Oracle to Buy NetSuite for $9.3 Billion in Cloud Push

The acquisition will help Oracle extend the reach of its cloud efforts into the midmarket space, where NeSuite already has a strong presence.

Oracle cloud

Oracle is bolstering its aggressive cloud efforts by spending $9.3 billion to acquire NetSuite, among the first companies to begin selling enterprise software via subscriptions.

The deal, which was announced July 28 and is expected to close this month, will bring a broad array of complementary cloud applications into the fold, according to Oracle co-CEO Mark Hurd. In addition, it will give the software giant greater reach in the important midmarket space, where NetSuite is a significant player and Oracle has little presence.

The acquisition also will bring together two companies that already have close ties. NetSuite was started by Zack Nelson, the current CEO who in the 1990s led marketing efforts for Oracle. In addition, Oracle founder, Chairman and CTO Larry Ellison through various entities owns more than 40 percent of NetSuite's stock, which means the deal could be a financial boon for him personally.

Along with having to clear the usual regulatory hurdles, a condition of closing the deal calls for the majority of NetSuite's outstanding shares not owned by executive officers or directors of NetSuite or by people affiliated with Ellison, his relatives or affiliated entities be tendered in the tender offer.

In a statement, Hurd said the "complementary" cloud applications from both companies "will co-exist in the marketplace forever. We intend to invest heavily in both products—engineering and distribution."

Bruce Guptill, senior vice president and head of research at ISG Insights, said that given the closeness of the two companies, Oracle's buying NetSuite didn't come as a surprise. It was more a question of when the deal would get done. The two companies have had a close working relationship since NetSuite was founded in 1998.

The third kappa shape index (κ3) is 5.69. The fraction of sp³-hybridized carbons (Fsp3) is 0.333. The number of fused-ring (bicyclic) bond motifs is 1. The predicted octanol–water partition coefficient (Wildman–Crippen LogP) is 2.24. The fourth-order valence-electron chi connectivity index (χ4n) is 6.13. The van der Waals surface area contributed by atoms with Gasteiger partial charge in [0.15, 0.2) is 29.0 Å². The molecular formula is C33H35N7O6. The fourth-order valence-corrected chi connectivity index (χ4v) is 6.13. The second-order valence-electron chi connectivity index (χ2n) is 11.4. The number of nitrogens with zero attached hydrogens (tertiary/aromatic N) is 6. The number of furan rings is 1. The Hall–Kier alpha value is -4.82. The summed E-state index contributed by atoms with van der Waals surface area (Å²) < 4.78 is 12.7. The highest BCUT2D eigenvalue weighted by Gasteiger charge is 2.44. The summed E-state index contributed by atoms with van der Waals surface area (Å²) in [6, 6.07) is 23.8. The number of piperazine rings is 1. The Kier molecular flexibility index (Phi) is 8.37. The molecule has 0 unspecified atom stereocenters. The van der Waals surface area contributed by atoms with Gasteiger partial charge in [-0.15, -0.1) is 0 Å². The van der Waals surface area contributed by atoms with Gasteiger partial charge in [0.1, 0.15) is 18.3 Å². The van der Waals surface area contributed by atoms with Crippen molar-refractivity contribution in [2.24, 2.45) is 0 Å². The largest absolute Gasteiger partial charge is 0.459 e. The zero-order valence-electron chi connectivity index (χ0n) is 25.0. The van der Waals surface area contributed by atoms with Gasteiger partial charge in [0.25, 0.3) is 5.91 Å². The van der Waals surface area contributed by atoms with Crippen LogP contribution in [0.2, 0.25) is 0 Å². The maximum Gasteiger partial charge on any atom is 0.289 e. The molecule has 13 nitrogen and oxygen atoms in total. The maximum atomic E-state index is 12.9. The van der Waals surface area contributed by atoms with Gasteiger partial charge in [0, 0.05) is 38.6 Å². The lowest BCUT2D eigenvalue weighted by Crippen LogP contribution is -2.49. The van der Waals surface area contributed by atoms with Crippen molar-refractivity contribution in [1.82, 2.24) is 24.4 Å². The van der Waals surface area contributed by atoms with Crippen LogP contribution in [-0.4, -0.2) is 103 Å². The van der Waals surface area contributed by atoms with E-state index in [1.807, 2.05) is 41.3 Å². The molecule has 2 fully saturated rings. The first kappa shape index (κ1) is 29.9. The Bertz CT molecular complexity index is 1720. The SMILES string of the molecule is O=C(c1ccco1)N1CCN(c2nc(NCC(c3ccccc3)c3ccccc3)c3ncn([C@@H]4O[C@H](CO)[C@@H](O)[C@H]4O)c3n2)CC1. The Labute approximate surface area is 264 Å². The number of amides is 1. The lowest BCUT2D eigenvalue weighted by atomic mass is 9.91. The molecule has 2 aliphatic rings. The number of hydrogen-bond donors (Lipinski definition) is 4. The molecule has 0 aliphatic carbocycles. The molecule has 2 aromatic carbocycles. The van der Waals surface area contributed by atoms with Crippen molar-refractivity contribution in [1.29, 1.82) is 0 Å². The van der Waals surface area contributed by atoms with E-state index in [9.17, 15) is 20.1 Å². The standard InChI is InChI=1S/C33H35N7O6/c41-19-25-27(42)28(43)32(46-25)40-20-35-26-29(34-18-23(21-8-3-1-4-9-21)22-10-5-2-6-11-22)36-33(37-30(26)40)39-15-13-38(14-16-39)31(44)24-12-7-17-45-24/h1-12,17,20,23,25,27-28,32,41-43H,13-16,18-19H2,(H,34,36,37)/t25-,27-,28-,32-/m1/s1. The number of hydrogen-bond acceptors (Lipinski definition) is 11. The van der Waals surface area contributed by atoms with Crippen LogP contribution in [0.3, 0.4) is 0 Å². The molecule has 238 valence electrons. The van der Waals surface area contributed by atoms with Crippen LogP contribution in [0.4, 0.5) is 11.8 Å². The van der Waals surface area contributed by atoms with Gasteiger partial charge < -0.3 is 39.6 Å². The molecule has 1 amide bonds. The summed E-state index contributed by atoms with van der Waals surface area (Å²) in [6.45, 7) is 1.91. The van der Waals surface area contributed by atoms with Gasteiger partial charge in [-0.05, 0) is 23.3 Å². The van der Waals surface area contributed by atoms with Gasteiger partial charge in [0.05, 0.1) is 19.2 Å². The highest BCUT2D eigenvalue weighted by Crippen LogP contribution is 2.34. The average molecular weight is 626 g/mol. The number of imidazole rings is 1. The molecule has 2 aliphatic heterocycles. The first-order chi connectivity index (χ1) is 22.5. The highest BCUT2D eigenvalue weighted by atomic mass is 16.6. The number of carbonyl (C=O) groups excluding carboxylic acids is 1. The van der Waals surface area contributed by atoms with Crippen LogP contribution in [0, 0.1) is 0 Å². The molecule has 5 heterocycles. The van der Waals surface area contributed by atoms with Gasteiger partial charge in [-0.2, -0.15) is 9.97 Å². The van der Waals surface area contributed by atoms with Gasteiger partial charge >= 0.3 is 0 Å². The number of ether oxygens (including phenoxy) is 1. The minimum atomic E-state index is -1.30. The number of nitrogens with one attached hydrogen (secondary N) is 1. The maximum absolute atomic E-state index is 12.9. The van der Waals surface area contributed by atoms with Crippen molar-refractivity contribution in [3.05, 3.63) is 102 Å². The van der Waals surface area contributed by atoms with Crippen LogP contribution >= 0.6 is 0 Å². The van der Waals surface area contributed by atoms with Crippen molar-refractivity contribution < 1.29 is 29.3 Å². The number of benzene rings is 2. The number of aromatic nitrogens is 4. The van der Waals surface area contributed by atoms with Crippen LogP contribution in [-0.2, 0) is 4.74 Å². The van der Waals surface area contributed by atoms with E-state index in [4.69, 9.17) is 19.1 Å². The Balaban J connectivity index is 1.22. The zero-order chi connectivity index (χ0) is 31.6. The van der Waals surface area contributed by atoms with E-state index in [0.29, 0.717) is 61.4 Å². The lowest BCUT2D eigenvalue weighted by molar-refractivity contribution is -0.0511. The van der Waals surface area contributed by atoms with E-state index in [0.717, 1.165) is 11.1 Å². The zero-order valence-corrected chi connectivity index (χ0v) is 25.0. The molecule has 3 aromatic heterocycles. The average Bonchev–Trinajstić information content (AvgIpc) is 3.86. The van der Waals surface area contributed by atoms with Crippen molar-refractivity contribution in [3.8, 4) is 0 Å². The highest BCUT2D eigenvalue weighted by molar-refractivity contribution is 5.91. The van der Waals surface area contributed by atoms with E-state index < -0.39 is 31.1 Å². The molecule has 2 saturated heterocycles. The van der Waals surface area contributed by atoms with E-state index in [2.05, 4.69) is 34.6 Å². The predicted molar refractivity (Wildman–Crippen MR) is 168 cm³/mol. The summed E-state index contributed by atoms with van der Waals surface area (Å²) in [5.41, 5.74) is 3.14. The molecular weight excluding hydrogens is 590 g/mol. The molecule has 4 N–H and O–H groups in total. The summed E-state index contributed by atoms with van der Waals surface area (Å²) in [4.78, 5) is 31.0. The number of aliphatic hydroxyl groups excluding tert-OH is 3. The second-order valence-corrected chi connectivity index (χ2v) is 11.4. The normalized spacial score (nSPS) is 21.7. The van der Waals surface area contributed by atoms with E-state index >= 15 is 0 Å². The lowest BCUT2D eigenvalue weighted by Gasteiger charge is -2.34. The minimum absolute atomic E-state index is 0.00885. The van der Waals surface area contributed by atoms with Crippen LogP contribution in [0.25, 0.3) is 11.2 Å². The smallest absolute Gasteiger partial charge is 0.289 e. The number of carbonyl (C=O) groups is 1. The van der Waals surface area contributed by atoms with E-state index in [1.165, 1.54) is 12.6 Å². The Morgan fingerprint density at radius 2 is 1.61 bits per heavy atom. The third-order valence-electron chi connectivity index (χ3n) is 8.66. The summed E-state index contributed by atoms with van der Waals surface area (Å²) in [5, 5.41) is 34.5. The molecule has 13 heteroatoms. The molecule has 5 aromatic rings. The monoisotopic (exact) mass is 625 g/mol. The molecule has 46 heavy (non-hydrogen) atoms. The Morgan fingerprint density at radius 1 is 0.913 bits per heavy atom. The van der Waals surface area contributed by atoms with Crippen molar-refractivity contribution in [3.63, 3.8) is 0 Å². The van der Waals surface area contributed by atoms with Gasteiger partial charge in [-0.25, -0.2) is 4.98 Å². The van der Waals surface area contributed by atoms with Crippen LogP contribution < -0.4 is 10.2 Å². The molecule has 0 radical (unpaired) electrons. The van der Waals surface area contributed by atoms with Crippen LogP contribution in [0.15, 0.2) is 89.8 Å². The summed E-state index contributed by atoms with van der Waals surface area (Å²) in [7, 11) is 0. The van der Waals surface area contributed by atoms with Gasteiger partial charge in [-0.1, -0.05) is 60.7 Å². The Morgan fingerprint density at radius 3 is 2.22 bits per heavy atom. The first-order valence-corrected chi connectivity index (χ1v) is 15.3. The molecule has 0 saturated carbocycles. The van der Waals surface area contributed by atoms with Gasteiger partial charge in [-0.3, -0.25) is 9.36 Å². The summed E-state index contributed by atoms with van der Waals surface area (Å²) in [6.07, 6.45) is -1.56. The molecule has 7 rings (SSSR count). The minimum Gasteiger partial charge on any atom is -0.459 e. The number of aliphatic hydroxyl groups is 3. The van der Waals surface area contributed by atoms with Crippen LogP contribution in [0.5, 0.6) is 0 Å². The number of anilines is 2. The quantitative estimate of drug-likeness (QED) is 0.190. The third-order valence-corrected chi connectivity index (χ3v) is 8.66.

"It's kind of like finally adopting the foster kid you've raised from birth," Guptill told eWEEK.

Oracle was late getting into the cloud-computing race, with Ellison initially dismissing it as a trend. However, in the past several years, the company has moved aggressively to build up its capabilities through acquisitions and in-house development, and company executives have touted the growing reach the company has in the space.

In a conference call last month to discuss Oracle's most recent financial quarter, co-CEO Safra Catz noted that the company's total cloud revenue for the quarter was $860 million, a 50 percent increase from the same period last year, and said that Oracle's cloud business was growing faster than that of Salesforce and Workday.

During the same call, Ellison said that the key parts of Oracle's cloud efforts—software-as-a-service (Saas), platform-as-a-service (PaaS) and infrastructure-as-a-service (IaaS)—were all growing rapidly, giving him confidence that he believed Oracle could be the first SaaS company to reach $10 billion in revenue.

"Our database customers want to move their application into our cloud putting their database on to our platform-as-a-service and then … a lot of custom applications on to our infrastructure-as-a-service," Ellison said, according to a transcript on Seeking Alpha. "These two things go together. And we built … the second-generation data center, which we think is highly competitive with anything out there, [with] lower cost, better performance, better security, better reliability than any of our competitors, and there's huge demand for it, and we're now starting to bring customers into that. We think that's another very important driver to Oracle for overall growth."

Industry analysts said that the NetSuite deal will be a boost to Oracle's cloud ambitions. It will open up the midmarket and NetSuite's customers into the space to Oracle, but the late start into the space will continue to haunt the software maker, they said.

"Oracle has talked for the last few years that they 'got' and were ready for the cloud, but the reality is that they started too late and are behind their competitors," Patrick Moorhead, principal analyst with Moor Insights and Strategy, wrote in an email to eWEEK. "Companies can build, partner or buy their way into the new stuff, and because Oracle was late to the cloud party, they needed to buy NetSuite. Organic growth just wasn't cutting it."